Giving back through song — as you have with “Carry You” for Boots 4 Pups — touches the hearts of many. What other causes would you like to write for?

I wrote a song for a little girl who lives down my road who suffers from CCHS and she stops breathing every time she falls asleep. I had a musical fundraiser for her in my hometown and made a music video for her and her family, which you can find on my YouTube channel.

What is it like being a featured songwriter on the Nashville Songbird Tour Bus? What makes it stand out as a tourist must-do?

Working on the tour bus has been amazing! I get to perform alongside Emmy-award winning artists like Trey Bruce (Faith Hill) and Paul Jefferson (Keith Urban). We go up and down Music Row stopping at all the record labels and publishing buildings giving the historical and musical backgrounds on each. This is the only tour bus in Nashville where live music is being played while the tour is being given.

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What is a typical day like when you are songwriting in Nashville?

I live in a cute 450 square foot micro apartment with a murphy bed close to downtown. I usually wake up and have a morning write. Sometimes I go to the writer, sometimes they come to my place. Sometimes I have two writes a day, but I try to stick with one as two can be mentally tiring!

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Your plans for the rest of the year and into 2020?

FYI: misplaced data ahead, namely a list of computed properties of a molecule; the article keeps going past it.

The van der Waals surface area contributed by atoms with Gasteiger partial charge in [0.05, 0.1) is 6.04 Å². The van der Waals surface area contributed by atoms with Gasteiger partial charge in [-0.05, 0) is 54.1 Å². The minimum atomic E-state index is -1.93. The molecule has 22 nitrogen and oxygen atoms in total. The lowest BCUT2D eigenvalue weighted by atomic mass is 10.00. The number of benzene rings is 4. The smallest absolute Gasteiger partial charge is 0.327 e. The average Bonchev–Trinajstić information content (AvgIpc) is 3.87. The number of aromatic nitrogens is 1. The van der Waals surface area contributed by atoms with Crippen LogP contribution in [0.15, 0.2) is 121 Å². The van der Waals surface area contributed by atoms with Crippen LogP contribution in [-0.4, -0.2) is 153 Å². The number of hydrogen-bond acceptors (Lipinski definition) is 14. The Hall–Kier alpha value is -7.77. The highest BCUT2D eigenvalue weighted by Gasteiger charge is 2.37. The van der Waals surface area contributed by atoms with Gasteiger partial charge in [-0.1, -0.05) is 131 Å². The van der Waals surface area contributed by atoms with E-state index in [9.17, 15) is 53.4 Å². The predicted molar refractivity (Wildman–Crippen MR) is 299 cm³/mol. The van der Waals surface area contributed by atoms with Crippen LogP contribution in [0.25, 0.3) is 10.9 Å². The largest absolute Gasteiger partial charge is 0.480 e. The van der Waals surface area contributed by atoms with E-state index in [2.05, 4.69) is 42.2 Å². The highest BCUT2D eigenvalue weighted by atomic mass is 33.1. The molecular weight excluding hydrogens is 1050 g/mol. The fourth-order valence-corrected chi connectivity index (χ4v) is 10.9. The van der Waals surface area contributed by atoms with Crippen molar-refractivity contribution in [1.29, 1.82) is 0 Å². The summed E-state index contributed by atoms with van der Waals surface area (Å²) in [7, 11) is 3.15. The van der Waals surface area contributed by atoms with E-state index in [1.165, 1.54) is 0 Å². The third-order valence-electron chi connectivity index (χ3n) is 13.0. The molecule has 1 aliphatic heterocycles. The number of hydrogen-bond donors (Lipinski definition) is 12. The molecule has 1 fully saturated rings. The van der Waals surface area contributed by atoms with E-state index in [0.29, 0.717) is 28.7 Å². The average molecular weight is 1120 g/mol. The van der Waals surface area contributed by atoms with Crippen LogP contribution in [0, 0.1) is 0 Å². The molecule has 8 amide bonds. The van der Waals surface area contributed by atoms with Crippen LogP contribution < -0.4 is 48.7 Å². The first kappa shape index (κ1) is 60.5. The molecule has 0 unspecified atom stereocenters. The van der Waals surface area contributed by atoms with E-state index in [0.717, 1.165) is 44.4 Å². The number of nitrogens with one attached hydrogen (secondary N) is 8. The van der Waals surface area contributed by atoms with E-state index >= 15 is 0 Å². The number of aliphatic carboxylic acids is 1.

My plans are to stay busy!

During Canadian Country Music Week in September, I got to showcase as part of the Diamonds in the Rough series in Calgary. My single “Driving in the Dark” is now released to Canadian radio, as of September 30th and I just participated in the Wild West Songwriters Festival in South Dakota, which was a tremendous honor.

Now I’m hitting the road in Canada for a single release show in Ottawa on October 19th, a Writer’s Round on October 23rd in Oakville, and a Toronto show on October 25th.

Moving forward, I’m planning an EP release for the summer of 2020 and want to play more festivals!

I hope everyone will keep up with my plans and adventures on social media on Facebook, Twitter, Instagram and follow me on Spotify and YouTube.

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For more information, go to Jordan’s website.